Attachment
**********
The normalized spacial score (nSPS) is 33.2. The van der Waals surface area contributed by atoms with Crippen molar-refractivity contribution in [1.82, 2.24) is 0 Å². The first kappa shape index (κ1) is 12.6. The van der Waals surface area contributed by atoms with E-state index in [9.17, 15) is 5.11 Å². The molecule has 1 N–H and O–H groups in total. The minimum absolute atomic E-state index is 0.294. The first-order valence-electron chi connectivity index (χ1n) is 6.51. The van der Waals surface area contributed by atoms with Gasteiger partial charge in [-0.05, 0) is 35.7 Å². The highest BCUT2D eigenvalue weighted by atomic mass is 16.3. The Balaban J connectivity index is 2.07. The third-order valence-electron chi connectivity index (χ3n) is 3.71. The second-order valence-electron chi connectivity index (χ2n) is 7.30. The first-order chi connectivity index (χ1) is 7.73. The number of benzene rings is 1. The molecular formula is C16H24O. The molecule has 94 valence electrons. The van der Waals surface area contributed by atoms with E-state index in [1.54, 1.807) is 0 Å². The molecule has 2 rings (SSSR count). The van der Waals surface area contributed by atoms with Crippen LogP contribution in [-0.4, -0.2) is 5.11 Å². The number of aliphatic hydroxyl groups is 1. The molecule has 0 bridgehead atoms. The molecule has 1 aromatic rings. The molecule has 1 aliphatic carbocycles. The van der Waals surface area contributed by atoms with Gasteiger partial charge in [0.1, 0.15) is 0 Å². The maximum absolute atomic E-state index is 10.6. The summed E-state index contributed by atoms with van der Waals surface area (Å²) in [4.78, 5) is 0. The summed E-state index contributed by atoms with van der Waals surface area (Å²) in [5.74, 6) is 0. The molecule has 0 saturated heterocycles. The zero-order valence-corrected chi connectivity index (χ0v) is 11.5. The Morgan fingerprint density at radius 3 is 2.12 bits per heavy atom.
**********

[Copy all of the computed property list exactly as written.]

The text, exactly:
The normalized spacial score (nSPS) is 33.2. The van der Waals surface area contributed by atoms with Crippen molar-refractivity contribution in [1.82, 2.24) is 0 Å². The first kappa shape index (κ1) is 12.6. The van der Waals surface area contributed by atoms with E-state index in [9.17, 15) is 5.11 Å². The molecule has 1 N–H and O–H groups in total. The minimum absolute atomic E-state index is 0.294. The first-order valence-electron chi connectivity index (χ1n) is 6.51. The van der Waals surface area contributed by atoms with Gasteiger partial charge in [-0.05, 0) is 35.7 Å². The highest BCUT2D eigenvalue weighted by atomic mass is 16.3. The Balaban J connectivity index is 2.07. The third-order valence-electron chi connectivity index (χ3n) is 3.71. The second-order valence-electron chi connectivity index (χ2n) is 7.30. The first-order chi connectivity index (χ1) is 7.73. The number of benzene rings is 1. The molecular formula is C16H24O. The molecule has 94 valence electrons. The van der Waals surface area contributed by atoms with E-state index in [1.54, 1.807) is 0 Å². The molecule has 2 rings (SSSR count). The van der Waals surface area contributed by atoms with Crippen LogP contribution in [-0.4, -0.2) is 5.11 Å². The number of aliphatic hydroxyl groups is 1. The molecule has 0 bridgehead atoms. The molecule has 1 aromatic rings. The molecule has 1 aliphatic carbocycles. The van der Waals surface area contributed by atoms with Gasteiger partial charge in [0.1, 0.15) is 0 Å². The maximum absolute atomic E-state index is 10.6. The summed E-state index contributed by atoms with van der Waals surface area (Å²) in [4.78, 5) is 0. The summed E-state index contributed by atoms with van der Waals surface area (Å²) in [5.74, 6) is 0. The molecule has 0 saturated heterocycles. The zero-order valence-corrected chi connectivity index (χ0v) is 11.5. The Morgan fingerprint density at radius 3 is 2.12 bits per heavy atom.